Breast milk is best for your baby

Breast milk is best for babies. The World Health Organisation (WHO) and Health Promotion Board (HPB) recommend exclusive breastfeeding for the first six months of life. Unnecessary introduction of bottle feeding or other food and drinks will have a negative impact on breastfeeding. At around six months of age (but not before 4 months), infants should receive nutritionally adequate and age-appropriate complementary foods while breastfeeding continues for up to two years of age or beyond. Consult your doctor before deciding to use infant formula or if you have difficulty breastfeeding.

Abbott Singapore fully recognises breast milk’s primacy, value and superiority and supports exclusive breastfeeding as recommended by the WHO.

The content on this website is intended as general information for Singaporean residents only and should not be used as a substitute for medical care and advice from your healthcare practitioner. The HPB recommends that infants start on age-appropriate complementary foods at around 6 months, whilst continuing breastfeeding for up to 2 years or beyond to meet their evolving nutritional requirements. If no longer breastfeeding, toddlers can switch to full cream milk after 12 months. This should be complemented by a good variety of solid foods from the four main food groups (fruits, vegetables, grains, meat and alternatives). For more information on the nutritional requirements of infants and young children, please visit



29th Week of Pregnancy

Managing Late Pregnancy Symptoms

Baby's Growth and Development When You're 29 Weeks Pregnant

Your baby in the 29th week of pregnancy might be best described as long and strong!

  • Your baby probably weighs almost 3 pounds. From crown to rump she is about 10 inches long, about the length of a large cucumber.
  • Your baby's activity probably keeps getting more frequent and stronger during the 29th week of pregnancy. Hold on — some of your baby's jabs even might take your breath away!
  • Your baby already might be within almost three inches of her birth length, although she still has weight to gain to fill out.
  • During the next 11 weeks, she might more than double or almost triple her current weight. Much of this weight will happen as she gains important weight under her skin.

Your Changing Body When You're 29 Weeks Pregnant

When you’re 29 weeks pregnant, you begin your 3rd trimester of pregnancy. Now, most of your pregnancy symptoms are caused by your uterus continuing to grow. Here’s what else is happening in your 29th week of pregnancy:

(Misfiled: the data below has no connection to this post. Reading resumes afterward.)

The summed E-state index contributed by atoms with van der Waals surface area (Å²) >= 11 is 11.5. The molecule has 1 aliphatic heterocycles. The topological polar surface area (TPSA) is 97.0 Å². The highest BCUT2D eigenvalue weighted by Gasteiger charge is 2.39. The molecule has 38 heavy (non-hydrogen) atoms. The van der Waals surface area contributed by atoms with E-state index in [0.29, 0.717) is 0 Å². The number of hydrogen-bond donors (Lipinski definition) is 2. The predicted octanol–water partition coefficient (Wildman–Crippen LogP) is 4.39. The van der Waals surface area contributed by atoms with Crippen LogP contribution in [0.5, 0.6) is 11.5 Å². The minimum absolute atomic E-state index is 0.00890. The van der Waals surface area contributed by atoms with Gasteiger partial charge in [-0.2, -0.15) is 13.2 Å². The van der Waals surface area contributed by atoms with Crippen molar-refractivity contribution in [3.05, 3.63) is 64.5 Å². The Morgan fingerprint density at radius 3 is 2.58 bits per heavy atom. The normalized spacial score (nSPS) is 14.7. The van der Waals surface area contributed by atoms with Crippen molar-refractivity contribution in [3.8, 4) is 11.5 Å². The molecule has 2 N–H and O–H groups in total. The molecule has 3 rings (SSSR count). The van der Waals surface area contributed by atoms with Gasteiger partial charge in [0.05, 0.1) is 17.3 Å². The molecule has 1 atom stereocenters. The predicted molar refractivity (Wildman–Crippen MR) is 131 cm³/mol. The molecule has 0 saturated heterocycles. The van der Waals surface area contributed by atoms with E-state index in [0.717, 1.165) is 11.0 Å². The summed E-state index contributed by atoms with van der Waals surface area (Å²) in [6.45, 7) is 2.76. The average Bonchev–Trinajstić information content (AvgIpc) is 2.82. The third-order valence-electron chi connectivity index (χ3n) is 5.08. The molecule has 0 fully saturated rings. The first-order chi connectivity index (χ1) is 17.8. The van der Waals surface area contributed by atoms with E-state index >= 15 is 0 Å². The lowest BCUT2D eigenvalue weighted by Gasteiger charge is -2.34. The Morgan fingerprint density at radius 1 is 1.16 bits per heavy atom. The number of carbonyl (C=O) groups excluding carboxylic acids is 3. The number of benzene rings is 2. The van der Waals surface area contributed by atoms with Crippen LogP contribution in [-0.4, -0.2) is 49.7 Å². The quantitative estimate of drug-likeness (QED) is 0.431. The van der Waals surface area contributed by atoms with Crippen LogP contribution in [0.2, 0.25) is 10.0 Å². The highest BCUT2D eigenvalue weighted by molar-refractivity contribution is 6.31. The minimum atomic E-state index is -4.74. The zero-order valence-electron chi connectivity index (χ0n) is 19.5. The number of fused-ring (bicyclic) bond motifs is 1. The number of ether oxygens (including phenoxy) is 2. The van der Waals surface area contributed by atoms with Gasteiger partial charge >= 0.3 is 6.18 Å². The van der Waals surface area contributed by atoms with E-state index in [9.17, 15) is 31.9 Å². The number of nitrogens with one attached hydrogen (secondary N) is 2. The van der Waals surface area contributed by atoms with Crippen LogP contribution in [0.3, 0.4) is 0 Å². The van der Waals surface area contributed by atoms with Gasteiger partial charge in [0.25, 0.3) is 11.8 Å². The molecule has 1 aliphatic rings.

• Your heart and circulatory system work overtime as your body keeps on producing more blood than normal, carrying oxygen and nutrients to your baby.
  • You occasionally might notice  Braxton-Hicks contractions  (false labor) as your body prepares for labor.
  • Ready for more of the same? Most of your late-pregnancy symptoms are familiar by now. Look for some of these symptoms in the weeks to come. View the symptoms.
  • Weight gain: Most women average about a pound a week or about 4 pounds a month.
  • Veins bulging a bit or becoming blue? Your veins are becoming larger to accommodate increased blood flow.
    • You might notice veins bulging and becoming visible as bluish or reddish lines beneath the surface of your skin, particularly on your legs and ankles. Varicose veins often can appear for the first time during pregnancy, usually in the last trimester.
    • Varicose veins might be sore or itchy.
  • Tips for care. You cannot prevent varicose veins, but you can keep them from getting worse and relieve any swelling or soreness with extra care:
    • Keep your blood flowing by limiting how long you stand or sit in one position.
    • Avoid crossing your legs, which can cut off circulation.
    • Prop up your legs whenever possible.
    • Try sleeping on your left side, which is best for circulation.
    • Watch putting on any extra pregnancy weight.
    • Avoid heavy lifting.
    • Work in walks or other exercise.
    • Avoid restrictive clothing, but ask your doctor about the benefits of support hose.
    • Eat foods rich in vitamin C.
  • Spider veins, similar to varicose veins, appear as tiny, reddish spots with raised lines that branch out from the center.
    • They might appear on your face, upper chest, or arms.
    • They usually disappear a few weeks after your baby is born.
    • To keep them from spreading, follow the same tips for varicose veins.
  • You also might experience hemorrhoids, caused by varicose veins in your rectum. Constipation increases this risk.

Wellness and Nutrition When You're 29 Weeks Pregnant

In your 29th week of pregnancy, nutrition and physical activity can help you cope with many of your 3rd-trimester pregnancy symptoms.

  • Eating enough foods with vitamin C helps your body manufacture the connective tissues that repair and maintan blood vessels. Try carrots, winter squash, mangoes, sweet potatoes, leafy greens, lean sources of meat, eggs, dairy, and fortified whole-grain cereals.
  • Eating regular, balanced meals and snacks can help improve both your circulation and leg strength.

Doctor visit:

Give Me a Break